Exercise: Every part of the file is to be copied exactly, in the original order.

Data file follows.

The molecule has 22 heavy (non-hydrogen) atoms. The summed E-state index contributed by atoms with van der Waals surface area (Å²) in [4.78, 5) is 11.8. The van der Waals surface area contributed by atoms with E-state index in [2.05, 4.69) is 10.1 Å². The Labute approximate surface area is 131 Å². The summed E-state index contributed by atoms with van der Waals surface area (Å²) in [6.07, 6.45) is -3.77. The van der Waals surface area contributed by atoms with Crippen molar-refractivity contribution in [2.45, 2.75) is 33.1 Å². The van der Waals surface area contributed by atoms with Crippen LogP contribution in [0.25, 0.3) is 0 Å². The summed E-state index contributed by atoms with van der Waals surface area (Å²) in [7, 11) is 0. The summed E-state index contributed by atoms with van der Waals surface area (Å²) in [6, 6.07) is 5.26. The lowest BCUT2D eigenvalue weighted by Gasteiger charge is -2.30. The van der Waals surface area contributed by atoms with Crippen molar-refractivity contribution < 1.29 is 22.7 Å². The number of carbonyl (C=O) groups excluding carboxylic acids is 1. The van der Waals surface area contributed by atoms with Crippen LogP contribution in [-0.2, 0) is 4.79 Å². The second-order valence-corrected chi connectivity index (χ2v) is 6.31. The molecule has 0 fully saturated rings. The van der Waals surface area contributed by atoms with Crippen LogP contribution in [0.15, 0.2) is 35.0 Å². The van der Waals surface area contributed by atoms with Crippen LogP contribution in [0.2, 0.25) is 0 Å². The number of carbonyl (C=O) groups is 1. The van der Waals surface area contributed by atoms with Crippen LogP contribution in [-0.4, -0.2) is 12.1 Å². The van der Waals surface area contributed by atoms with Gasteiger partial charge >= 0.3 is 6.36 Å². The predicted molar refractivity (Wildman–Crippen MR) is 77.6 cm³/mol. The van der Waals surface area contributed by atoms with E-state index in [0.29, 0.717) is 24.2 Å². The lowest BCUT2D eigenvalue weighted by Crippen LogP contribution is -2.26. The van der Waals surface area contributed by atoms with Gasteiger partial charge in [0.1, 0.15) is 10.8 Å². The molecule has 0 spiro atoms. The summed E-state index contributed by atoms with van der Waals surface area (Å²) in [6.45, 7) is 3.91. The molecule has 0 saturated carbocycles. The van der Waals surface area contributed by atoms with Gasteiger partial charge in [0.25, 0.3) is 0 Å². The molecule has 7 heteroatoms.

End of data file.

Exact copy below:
The molecule has 22 heavy (non-hydrogen) atoms. The summed E-state index contributed by atoms with van der Waals surface area (Å²) in [4.78, 5) is 11.8. The van der Waals surface area contributed by atoms with E-state index in [2.05, 4.69) is 10.1 Å². The Labute approximate surface area is 131 Å². The summed E-state index contributed by atoms with van der Waals surface area (Å²) in [6.07, 6.45) is -3.77. The van der Waals surface area contributed by atoms with Crippen molar-refractivity contribution in [2.45, 2.75) is 33.1 Å². The van der Waals surface area contributed by atoms with Crippen LogP contribution in [0.25, 0.3) is 0 Å². The summed E-state index contributed by atoms with van der Waals surface area (Å²) in [7, 11) is 0. The summed E-state index contributed by atoms with van der Waals surface area (Å²) in [6, 6.07) is 5.26. The lowest BCUT2D eigenvalue weighted by Gasteiger charge is -2.30. The van der Waals surface area contributed by atoms with Crippen molar-refractivity contribution < 1.29 is 22.7 Å². The number of carbonyl (C=O) groups excluding carboxylic acids is 1. The van der Waals surface area contributed by atoms with Crippen LogP contribution in [-0.2, 0) is 4.79 Å². The second-order valence-corrected chi connectivity index (χ2v) is 6.31. The molecule has 0 fully saturated rings. The van der Waals surface area contributed by atoms with Crippen LogP contribution in [0.15, 0.2) is 35.0 Å². The van der Waals surface area contributed by atoms with Crippen LogP contribution in [0.2, 0.25) is 0 Å². The number of carbonyl (C=O) groups is 1. The van der Waals surface area contributed by atoms with Crippen LogP contribution in [-0.4, -0.2) is 12.1 Å². The van der Waals surface area contributed by atoms with Gasteiger partial charge >= 0.3 is 6.36 Å². The predicted molar refractivity (Wildman–Crippen MR) is 77.6 cm³/mol. The van der Waals surface area contributed by atoms with E-state index in [0.29, 0.717) is 24.2 Å². The lowest BCUT2D eigenvalue weighted by Crippen LogP contribution is -2.26. The van der Waals surface area contributed by atoms with Gasteiger partial charge in [0.1, 0.15) is 10.8 Å². The molecule has 0 spiro atoms. The summed E-state index contributed by atoms with van der Waals surface area (Å²) in [6.45, 7) is 3.91. The molecule has 0 saturated carbocycles. The van der Waals surface area contributed by atoms with Gasteiger partial charge in [0.25, 0.3) is 0 Å². The molecule has 7 heteroatoms.